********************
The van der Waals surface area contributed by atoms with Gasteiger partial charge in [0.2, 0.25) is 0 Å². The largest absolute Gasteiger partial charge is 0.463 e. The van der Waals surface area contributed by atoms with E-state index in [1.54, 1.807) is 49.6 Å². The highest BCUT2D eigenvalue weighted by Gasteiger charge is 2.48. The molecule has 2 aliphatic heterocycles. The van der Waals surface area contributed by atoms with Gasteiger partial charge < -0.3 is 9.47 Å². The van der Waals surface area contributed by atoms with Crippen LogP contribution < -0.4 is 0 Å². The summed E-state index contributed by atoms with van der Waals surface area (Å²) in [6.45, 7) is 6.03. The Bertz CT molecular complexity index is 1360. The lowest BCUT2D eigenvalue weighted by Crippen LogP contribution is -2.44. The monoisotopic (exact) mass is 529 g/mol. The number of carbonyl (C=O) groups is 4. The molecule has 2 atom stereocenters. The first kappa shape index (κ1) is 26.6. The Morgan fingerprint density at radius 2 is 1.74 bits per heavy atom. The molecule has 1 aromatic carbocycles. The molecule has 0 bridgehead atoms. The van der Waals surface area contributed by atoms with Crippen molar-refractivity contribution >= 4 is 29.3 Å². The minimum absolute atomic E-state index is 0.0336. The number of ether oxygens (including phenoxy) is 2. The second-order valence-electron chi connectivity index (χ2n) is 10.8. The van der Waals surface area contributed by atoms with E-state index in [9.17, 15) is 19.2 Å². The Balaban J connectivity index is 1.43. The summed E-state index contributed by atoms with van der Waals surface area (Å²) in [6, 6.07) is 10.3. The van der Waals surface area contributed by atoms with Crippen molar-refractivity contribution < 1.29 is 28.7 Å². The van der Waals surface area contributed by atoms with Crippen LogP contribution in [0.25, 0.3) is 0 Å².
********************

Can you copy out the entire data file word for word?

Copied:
The van der Waals surface area contributed by atoms with Gasteiger partial charge in [0.2, 0.25) is 0 Å². The largest absolute Gasteiger partial charge is 0.463 e. The van der Waals surface area contributed by atoms with E-state index in [1.54, 1.807) is 49.6 Å². The highest BCUT2D eigenvalue weighted by Gasteiger charge is 2.48. The molecule has 2 aliphatic heterocycles. The van der Waals surface area contributed by atoms with Gasteiger partial charge < -0.3 is 9.47 Å². The van der Waals surface area contributed by atoms with Crippen LogP contribution < -0.4 is 0 Å². The summed E-state index contributed by atoms with van der Waals surface area (Å²) in [6.45, 7) is 6.03. The Bertz CT molecular complexity index is 1360. The lowest BCUT2D eigenvalue weighted by Crippen LogP contribution is -2.44. The monoisotopic (exact) mass is 529 g/mol. The number of carbonyl (C=O) groups is 4. The molecule has 2 atom stereocenters. The first kappa shape index (κ1) is 26.6. The Morgan fingerprint density at radius 2 is 1.74 bits per heavy atom. The molecule has 1 aromatic carbocycles. The molecule has 0 bridgehead atoms. The van der Waals surface area contributed by atoms with Crippen molar-refractivity contribution >= 4 is 29.3 Å². The minimum absolute atomic E-state index is 0.0336. The number of ether oxygens (including phenoxy) is 2. The second-order valence-electron chi connectivity index (χ2n) is 10.8. The van der Waals surface area contributed by atoms with E-state index in [9.17, 15) is 19.2 Å². The Balaban J connectivity index is 1.43. The summed E-state index contributed by atoms with van der Waals surface area (Å²) in [6, 6.07) is 10.3. The van der Waals surface area contributed by atoms with Crippen molar-refractivity contribution < 1.29 is 28.7 Å². The van der Waals surface area contributed by atoms with Crippen LogP contribution in [0.25, 0.3) is 0 Å².